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Is the following equation solvable analytically: $$uu''+au^3=b$$ Where $a,b$ are positive real numbers? As you can see, I used a u-sub to get to this equation, but I can't see any tricks. Also, DSolve in Mathematica said the problem was equivalent to the following: $$\int_1^{u}\frac{dK_1}{\sqrt{C_1+2\left(4b\ln K_1-a\frac{K_1^3}{3}\right)}}$$ Which it couldn't solve.

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I can explain Mathematica's answer. An explicit solution is highly unlikely. If it exists, the integral we get at the end should be (a) computable by some method and (b) the antiderivative obtained should be invertible. Both are unlikely.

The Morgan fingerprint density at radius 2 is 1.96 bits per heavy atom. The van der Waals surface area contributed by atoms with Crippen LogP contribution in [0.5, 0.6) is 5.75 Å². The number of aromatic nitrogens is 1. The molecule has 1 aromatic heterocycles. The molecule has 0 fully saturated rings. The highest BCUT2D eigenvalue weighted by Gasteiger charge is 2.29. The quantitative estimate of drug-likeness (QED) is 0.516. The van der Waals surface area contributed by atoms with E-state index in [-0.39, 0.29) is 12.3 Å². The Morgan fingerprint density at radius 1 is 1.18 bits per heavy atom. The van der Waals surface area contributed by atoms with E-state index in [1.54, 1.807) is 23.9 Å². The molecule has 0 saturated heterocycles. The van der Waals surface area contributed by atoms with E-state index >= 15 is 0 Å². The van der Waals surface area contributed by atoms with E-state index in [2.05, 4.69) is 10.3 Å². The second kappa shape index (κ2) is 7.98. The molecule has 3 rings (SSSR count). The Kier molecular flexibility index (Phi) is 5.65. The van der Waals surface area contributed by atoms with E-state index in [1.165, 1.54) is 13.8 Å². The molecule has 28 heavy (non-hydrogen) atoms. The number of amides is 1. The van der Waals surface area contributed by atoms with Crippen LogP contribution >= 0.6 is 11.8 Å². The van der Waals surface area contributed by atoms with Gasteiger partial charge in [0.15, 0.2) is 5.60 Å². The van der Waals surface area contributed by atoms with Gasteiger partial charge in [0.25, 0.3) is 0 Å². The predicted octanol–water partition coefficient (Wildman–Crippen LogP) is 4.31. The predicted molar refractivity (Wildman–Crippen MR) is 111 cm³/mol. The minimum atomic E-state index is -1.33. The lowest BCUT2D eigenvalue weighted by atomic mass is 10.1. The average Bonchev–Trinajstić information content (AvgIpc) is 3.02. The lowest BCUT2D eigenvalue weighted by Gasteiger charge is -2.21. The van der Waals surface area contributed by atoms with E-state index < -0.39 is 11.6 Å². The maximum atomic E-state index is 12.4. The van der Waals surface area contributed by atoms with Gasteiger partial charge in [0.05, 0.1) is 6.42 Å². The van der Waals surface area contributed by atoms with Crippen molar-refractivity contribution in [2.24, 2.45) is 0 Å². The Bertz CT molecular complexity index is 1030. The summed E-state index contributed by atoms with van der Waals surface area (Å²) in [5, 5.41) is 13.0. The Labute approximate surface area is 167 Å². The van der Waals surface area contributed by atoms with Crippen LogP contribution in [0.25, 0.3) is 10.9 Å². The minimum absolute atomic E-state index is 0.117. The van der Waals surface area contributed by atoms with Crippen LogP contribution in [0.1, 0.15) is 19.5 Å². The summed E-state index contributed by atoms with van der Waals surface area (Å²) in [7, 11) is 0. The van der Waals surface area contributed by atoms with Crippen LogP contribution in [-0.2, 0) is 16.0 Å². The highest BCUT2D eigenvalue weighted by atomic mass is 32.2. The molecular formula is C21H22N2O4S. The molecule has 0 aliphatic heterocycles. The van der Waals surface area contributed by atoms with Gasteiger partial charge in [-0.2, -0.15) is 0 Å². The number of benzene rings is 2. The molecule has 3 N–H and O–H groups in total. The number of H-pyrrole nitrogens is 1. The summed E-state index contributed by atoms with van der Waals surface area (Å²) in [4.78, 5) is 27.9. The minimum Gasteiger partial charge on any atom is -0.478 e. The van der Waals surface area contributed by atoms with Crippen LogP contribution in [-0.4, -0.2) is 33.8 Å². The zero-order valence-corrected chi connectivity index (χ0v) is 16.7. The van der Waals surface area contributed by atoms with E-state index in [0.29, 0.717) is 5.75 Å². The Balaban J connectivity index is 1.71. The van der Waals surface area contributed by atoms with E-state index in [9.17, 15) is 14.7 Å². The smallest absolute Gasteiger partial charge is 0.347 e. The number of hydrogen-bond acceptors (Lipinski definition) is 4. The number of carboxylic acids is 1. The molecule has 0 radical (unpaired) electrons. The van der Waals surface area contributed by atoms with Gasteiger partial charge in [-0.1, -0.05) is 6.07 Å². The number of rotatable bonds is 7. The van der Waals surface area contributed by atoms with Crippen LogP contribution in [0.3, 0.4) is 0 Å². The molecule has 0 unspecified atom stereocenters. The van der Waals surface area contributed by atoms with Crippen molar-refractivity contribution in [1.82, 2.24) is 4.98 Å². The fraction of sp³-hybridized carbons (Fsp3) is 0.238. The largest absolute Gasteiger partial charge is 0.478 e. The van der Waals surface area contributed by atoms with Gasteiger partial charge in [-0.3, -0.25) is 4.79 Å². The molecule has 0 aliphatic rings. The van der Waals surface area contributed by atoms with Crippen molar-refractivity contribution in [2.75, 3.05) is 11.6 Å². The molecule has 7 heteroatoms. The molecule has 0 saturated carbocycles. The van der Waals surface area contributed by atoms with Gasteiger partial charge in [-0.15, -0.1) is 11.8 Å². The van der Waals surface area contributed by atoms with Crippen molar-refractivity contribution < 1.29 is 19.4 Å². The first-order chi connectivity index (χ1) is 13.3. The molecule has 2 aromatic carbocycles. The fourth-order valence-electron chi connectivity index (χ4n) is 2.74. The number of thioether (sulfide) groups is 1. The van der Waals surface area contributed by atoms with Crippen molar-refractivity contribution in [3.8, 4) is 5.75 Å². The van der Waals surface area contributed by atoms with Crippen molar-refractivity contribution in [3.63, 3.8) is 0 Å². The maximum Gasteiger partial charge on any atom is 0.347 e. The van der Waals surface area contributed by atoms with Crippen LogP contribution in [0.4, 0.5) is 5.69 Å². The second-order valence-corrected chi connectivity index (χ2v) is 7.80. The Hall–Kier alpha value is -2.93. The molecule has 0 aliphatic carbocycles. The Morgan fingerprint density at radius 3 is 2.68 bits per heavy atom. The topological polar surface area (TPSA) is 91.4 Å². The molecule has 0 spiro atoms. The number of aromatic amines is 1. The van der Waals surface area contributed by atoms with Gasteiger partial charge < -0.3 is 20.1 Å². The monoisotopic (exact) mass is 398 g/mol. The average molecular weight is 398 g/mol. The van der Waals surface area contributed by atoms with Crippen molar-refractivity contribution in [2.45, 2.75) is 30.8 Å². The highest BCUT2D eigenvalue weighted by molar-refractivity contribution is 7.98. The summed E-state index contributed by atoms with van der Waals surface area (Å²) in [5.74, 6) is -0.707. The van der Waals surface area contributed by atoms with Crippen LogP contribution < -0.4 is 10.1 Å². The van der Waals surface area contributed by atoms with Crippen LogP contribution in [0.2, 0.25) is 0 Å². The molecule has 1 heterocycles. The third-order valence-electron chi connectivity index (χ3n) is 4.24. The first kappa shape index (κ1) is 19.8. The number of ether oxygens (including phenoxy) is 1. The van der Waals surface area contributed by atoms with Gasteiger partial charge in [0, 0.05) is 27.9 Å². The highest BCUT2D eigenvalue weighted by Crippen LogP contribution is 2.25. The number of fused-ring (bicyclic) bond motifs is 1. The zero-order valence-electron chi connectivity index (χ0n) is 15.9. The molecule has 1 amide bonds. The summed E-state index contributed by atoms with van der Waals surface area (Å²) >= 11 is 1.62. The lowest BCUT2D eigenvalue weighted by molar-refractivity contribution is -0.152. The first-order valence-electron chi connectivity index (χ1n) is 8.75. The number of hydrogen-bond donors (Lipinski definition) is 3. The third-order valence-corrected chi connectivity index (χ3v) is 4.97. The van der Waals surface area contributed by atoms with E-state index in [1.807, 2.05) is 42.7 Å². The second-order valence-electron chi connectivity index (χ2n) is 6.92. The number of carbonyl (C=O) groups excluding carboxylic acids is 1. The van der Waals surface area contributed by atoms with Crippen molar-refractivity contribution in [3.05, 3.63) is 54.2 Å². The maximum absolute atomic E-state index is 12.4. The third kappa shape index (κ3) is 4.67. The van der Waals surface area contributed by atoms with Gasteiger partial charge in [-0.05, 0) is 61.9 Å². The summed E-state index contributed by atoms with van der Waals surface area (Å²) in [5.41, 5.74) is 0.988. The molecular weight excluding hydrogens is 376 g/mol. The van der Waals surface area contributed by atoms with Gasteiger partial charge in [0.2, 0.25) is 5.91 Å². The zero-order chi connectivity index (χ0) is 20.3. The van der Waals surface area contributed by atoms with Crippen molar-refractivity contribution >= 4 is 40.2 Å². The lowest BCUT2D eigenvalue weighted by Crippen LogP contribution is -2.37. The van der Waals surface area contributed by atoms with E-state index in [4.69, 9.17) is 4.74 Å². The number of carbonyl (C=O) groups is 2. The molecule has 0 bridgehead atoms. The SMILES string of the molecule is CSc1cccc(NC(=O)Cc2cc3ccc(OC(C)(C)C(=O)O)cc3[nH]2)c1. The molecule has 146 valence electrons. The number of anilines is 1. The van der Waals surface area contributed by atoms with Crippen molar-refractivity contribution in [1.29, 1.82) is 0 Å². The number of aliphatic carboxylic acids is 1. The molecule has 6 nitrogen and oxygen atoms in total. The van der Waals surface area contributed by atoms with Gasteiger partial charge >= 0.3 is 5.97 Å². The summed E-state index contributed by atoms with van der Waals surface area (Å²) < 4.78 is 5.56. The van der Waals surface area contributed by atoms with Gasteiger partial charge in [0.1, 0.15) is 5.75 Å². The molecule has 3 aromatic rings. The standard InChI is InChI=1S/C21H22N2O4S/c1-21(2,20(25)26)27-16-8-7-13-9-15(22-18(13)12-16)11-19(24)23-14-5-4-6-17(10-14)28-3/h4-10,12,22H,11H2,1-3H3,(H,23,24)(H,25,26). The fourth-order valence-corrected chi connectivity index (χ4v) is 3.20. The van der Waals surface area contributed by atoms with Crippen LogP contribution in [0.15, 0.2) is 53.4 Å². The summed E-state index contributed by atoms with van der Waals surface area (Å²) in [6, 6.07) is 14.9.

Multiply by $u'/u$: $$u'' u' + au^2 u' = bu'/u$$ Integrate: $$\frac{1}{2} (u')^2 + \frac{a}{3} u^3 = b \log u+C.$$ Rearrange: $$\frac{u'}{\sqrt{2 b \log u + 2C - \frac{2a}{3} u^3}} = 1$$

Integrate each side: $$\int \frac{1}{\sqrt{2 b \log u + 2C - \frac{2a}{3} u^3}} du = t+D$$

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